The news slipped through. The Telegraph reported it briefly, the BBC website more fully. But, apart from Paul Lewis on Twitter, no one else has noticed, or thinks it's important. G4S can again bid for government contracts. Yes, after bodging contracts and then, along with Serco, defrauding the government over the tagging contract to the tune of £109m, the company was temporarily barred from bidding for its slice of public money. But now, "The Cabinet Office said G4S had taken steps to address weakness in its operations and its 'corporate renewal plan represented the right direction of travel to meet our expectations as a customer'." And this comes while the Serious Fraud Office is still investigating. So keen is the government to get G4S back into the fold that they are not even waiting for the outcome of that.
What's the urgency? Well, there were those prisons which Grayling wanted to privatise but couldn't because Serco and G4S, the only bidders, had been banished. And there are more contracts coming up. We still haven't heard who the providers are to be for Community Work Placements. And another nice little earner is up for grabs, barely noticed. This is the Health and Work Service (HWS), contracts to "intervene" in the lives of people who are off work sick and get them back to work. Read about it here. It won't be payment by results, and it needs the consent of employees. One can expect the usual suspects, including A4e and, of course, G4S, to be bidding.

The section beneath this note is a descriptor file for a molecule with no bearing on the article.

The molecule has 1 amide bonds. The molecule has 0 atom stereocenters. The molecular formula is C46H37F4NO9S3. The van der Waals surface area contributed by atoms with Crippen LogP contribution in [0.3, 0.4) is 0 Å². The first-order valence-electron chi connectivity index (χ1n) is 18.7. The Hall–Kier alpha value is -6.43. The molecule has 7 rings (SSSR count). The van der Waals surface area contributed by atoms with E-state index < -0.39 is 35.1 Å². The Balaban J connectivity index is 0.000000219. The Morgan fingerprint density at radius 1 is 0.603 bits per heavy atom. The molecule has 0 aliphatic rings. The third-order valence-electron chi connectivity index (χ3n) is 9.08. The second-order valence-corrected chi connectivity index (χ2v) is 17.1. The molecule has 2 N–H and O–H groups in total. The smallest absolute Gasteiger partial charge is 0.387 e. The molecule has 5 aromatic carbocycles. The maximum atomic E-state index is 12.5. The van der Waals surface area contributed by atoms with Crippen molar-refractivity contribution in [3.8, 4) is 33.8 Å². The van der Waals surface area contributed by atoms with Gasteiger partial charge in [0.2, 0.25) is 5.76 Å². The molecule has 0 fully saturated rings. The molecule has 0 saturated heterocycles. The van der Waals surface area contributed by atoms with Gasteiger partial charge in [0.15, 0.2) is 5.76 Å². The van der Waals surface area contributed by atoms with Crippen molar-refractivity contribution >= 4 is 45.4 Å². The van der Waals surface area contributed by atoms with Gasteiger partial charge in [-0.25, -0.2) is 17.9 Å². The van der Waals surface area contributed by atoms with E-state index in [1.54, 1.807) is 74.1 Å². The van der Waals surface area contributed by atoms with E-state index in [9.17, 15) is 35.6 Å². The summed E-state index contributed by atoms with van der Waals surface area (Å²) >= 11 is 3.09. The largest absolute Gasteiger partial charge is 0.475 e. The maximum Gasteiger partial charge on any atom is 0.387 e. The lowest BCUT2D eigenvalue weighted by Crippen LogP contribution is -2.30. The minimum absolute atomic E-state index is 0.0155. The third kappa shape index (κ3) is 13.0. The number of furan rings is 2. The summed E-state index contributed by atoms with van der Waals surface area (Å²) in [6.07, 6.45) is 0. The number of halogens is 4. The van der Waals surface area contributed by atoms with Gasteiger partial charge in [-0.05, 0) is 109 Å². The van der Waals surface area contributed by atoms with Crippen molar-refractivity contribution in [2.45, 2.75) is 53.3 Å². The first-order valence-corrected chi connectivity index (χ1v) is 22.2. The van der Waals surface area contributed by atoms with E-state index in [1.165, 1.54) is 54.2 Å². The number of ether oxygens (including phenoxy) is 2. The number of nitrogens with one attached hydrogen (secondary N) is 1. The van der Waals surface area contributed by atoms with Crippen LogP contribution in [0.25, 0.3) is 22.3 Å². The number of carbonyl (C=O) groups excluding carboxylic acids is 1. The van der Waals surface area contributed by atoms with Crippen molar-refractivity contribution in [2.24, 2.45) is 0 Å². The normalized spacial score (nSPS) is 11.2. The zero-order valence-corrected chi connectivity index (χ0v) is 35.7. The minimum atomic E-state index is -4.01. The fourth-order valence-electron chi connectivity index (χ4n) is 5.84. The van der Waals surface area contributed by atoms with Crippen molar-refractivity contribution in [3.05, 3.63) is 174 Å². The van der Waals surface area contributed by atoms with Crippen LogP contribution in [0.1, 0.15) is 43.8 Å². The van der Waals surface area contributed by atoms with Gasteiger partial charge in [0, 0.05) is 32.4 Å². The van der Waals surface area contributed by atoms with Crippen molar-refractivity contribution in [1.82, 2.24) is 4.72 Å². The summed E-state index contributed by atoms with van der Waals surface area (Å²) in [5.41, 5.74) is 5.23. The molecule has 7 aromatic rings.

It makes no sense at all to people outside the weird world of government procurement and outsourcing that providers which have failed to deliver and have ripped you off should be welcome to bid again. The Public Accounts Committee was astonished that previous performance couldn't be taken into account.